Some big changes and an even bigger farewell!

Tehri collecting pika scat
Tehri collecting pika scat, photo courtesy of Lauren Buchholz

A special message from Tehri, our Executive Director

They don’t make an emoji to describe what I am feeling as I write this. If they did, one half would look filled with happy anticipation, while the other half would look sad and somewhat scared. You see, I am retiring at the end of this week! I have had a long career in nonprofit management (almost 27 years), and these last ten at Rocky Mountain Wild have been some of my favorites. I couldn’t be prouder of the Rocky Mountain Wild team and the things that we have accomplished together. From stopping destructive development in wildlife habitats to leading cutting-edge community science programs, our little team is truly making the world a better place for wildlife and people alike. 

It’s very hard to walk away, but the mountains are calling me. I am excited to see what is next for the organization and look forward to volunteering as a community scientist! I know I will see many of you again out in the field or at one of RMW’s events. Thank you for being part of this wonderful journey and for supporting Rocky Mountain Wild.

Megan Mueller (our Senior Conservation Biologist) will be stepping up as Interim Executive Director and working with the board and staff to lead this transition. Rocky Mountain Wild is in very good hands. So, allow me to officially pass the baton to Megan…

Megan Mueller training Dallas Hassalhun and Camille Olson to conduct pika surveys
Megan Mueller training Dallas Hassalhun and Camille Olson to conduct pika surveys, courtesy of Lauren Buchholz

A message from Megan, our Interim Executive Director

I will be stepping up to lead Rocky Mountain Wild as Interim Executive Director when Tehri retires at the end of the week. I am Rocky Mountain Wild’s Senior Conservation Biologist and have been with Rocky Mountain Wild for 15 years. I currently lead many of our research and community science programs. I was also on the founding board of Colorado Wild (one of the organizations that merged to form Rocky Mountain Wild). I am very passionate about the organization and our work and I am looking forward to working with our board, staff, and supporters to facilitate a smooth leadership transition.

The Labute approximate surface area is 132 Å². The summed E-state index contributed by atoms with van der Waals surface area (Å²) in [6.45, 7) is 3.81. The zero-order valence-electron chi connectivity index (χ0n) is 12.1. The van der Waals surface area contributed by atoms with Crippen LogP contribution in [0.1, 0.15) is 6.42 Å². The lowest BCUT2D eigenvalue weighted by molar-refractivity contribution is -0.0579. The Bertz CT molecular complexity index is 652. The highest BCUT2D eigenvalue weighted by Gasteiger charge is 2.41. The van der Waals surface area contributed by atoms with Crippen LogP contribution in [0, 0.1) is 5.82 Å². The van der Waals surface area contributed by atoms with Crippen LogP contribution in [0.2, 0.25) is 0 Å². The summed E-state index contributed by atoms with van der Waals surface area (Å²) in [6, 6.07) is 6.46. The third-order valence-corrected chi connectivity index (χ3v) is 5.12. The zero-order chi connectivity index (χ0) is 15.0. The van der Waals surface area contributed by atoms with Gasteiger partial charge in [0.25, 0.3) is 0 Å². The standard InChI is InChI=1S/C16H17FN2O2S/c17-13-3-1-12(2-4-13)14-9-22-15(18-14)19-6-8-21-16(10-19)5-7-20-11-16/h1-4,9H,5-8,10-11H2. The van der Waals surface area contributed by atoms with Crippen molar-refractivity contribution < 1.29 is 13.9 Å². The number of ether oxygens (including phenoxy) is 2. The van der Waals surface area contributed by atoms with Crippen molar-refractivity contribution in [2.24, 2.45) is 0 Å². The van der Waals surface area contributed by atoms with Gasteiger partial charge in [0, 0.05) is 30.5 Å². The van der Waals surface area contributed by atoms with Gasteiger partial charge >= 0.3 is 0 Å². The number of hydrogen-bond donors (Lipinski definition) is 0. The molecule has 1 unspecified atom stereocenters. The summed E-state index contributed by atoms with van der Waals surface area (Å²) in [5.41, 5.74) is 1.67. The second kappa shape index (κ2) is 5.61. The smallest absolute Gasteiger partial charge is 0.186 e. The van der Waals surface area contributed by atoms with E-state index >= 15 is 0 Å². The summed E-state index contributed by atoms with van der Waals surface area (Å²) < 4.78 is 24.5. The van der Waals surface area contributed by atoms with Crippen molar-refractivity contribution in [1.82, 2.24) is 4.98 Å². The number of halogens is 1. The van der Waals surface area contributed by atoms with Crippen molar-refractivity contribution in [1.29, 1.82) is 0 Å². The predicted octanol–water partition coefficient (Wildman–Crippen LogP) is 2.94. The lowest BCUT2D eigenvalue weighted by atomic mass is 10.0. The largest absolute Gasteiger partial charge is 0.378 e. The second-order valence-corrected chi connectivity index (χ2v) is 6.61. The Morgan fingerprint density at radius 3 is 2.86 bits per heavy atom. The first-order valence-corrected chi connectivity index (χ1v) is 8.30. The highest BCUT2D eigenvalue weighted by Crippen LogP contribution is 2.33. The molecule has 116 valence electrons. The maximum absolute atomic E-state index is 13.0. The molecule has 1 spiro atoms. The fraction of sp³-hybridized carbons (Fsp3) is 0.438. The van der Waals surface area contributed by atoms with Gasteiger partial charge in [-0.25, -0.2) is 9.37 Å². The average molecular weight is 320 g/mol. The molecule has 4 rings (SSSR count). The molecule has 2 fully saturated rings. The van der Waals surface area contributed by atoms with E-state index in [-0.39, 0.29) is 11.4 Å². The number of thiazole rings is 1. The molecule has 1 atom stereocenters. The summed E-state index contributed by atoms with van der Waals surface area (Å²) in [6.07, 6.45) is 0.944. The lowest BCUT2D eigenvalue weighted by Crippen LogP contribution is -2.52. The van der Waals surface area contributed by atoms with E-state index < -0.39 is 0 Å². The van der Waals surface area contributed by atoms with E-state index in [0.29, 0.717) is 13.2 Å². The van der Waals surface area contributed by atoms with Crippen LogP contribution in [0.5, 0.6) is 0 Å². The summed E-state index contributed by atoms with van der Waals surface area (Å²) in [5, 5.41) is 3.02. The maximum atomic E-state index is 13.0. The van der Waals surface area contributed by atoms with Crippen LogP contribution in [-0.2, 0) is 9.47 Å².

I have really enjoyed working under Tehri and learning from her effective leadership over the past ten years. I’d like to take a moment to highlight a few of the accomplishments Rocky Mountain Wild has celebrated with Tehri’s leadership. 

  • We protected Wolf Creek Pass, one of the ten most important wildlife linkages in the United States, from development with Friends of Wolf Creek
  • We identified I-70 East Vail Pass as a priority initiative and have made significant strides with Summit County Safe Passages toward building three recommended wildlife crossing structures, including the completion of a feasibility study and beginning to raise funds for construction.
  • We built a robust community science program with hundreds of active volunteers who contribute to research initiatives informing efforts to conserve wildlife in the region, including the Colorado Pika Project and the Colorado Corridors Project (partnerships with Denver Zoo). 
  • We supported the conservation community with geospatial mapping and analysis that increased the effectiveness of campaigns, including the effort to map and document lands with wilderness characteristics across Colorado, which resulted in the Bureau of Land Management adding at least a million acres to their inventories of wild lands. We also used interactive mapping and visual storytelling to advance campaigns (e.g., Colorado’s 8 Billion Dollar Oil and Gas Crisis). 
  • We helped defer more than 2.5 million acres of public land from oil and gas development by providing the conservation community and activists with tools to effectively advocate for withdrawal of oil and gas leases in areas with critical wildlife habitat and other natural resources and successfully challenging oil and gas drilling proposals.